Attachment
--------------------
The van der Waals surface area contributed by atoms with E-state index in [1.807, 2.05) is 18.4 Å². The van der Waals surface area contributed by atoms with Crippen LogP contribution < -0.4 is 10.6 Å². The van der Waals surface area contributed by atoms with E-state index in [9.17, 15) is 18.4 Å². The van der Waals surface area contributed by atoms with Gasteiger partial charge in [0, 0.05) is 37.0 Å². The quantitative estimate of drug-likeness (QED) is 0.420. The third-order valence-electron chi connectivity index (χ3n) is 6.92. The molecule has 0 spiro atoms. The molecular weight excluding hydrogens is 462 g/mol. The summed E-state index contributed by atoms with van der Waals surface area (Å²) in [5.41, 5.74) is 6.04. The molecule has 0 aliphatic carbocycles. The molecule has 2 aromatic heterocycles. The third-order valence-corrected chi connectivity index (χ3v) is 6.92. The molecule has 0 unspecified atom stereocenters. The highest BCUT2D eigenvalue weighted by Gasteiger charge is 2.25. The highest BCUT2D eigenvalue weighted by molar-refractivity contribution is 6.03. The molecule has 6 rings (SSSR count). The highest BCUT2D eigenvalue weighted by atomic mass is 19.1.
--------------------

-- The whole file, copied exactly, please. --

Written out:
The van der Waals surface area contributed by atoms with E-state index in [1.807, 2.05) is 18.4 Å². The van der Waals surface area contributed by atoms with Crippen LogP contribution < -0.4 is 10.6 Å². The van der Waals surface area contributed by atoms with E-state index in [9.17, 15) is 18.4 Å². The van der Waals surface area contributed by atoms with Gasteiger partial charge in [0, 0.05) is 37.0 Å². The quantitative estimate of drug-likeness (QED) is 0.420. The third-order valence-electron chi connectivity index (χ3n) is 6.92. The molecule has 0 spiro atoms. The molecular weight excluding hydrogens is 462 g/mol. The summed E-state index contributed by atoms with van der Waals surface area (Å²) in [5.41, 5.74) is 6.04. The molecule has 0 aliphatic carbocycles. The molecule has 2 aromatic heterocycles. The third-order valence-corrected chi connectivity index (χ3v) is 6.92. The molecule has 0 unspecified atom stereocenters. The highest BCUT2D eigenvalue weighted by Gasteiger charge is 2.25. The highest BCUT2D eigenvalue weighted by molar-refractivity contribution is 6.03. The molecule has 6 rings (SSSR count). The highest BCUT2D eigenvalue weighted by atomic mass is 19.1.